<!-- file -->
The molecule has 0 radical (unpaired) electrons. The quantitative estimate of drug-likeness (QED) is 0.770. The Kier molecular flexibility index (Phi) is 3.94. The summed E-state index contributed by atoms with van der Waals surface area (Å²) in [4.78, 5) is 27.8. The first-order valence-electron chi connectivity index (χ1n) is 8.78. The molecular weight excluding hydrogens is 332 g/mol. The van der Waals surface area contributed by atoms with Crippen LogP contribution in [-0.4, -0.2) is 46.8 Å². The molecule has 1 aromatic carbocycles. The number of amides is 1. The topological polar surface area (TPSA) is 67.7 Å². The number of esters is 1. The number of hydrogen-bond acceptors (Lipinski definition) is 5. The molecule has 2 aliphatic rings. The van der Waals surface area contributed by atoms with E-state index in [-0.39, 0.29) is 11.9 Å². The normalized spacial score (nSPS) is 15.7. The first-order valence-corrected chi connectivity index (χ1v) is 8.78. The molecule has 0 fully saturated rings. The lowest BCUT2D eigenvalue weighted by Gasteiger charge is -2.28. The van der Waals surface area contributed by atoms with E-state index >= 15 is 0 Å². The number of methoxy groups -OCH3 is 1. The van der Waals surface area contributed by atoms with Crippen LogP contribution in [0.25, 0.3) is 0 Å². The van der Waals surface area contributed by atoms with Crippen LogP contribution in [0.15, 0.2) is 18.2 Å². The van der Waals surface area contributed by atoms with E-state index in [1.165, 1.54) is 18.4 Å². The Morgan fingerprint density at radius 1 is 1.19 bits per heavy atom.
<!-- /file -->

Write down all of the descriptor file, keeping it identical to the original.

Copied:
The molecule has 0 radical (unpaired) electrons. The quantitative estimate of drug-likeness (QED) is 0.770. The Kier molecular flexibility index (Phi) is 3.94. The summed E-state index contributed by atoms with van der Waals surface area (Å²) in [4.78, 5) is 27.8. The first-order valence-electron chi connectivity index (χ1n) is 8.78. The molecular weight excluding hydrogens is 332 g/mol. The van der Waals surface area contributed by atoms with Crippen LogP contribution in [-0.4, -0.2) is 46.8 Å². The molecule has 1 aromatic carbocycles. The number of amides is 1. The topological polar surface area (TPSA) is 67.7 Å². The number of esters is 1. The number of hydrogen-bond acceptors (Lipinski definition) is 5. The molecule has 2 aliphatic rings. The van der Waals surface area contributed by atoms with E-state index in [-0.39, 0.29) is 11.9 Å². The normalized spacial score (nSPS) is 15.7. The first-order valence-corrected chi connectivity index (χ1v) is 8.78. The molecule has 0 fully saturated rings. The lowest BCUT2D eigenvalue weighted by Gasteiger charge is -2.28. The van der Waals surface area contributed by atoms with E-state index >= 15 is 0 Å². The number of methoxy groups -OCH3 is 1. The van der Waals surface area contributed by atoms with Crippen LogP contribution in [0.25, 0.3) is 0 Å². The van der Waals surface area contributed by atoms with Crippen LogP contribution in [0.15, 0.2) is 18.2 Å². The van der Waals surface area contributed by atoms with E-state index in [1.165, 1.54) is 18.4 Å². The Morgan fingerprint density at radius 1 is 1.19 bits per heavy atom.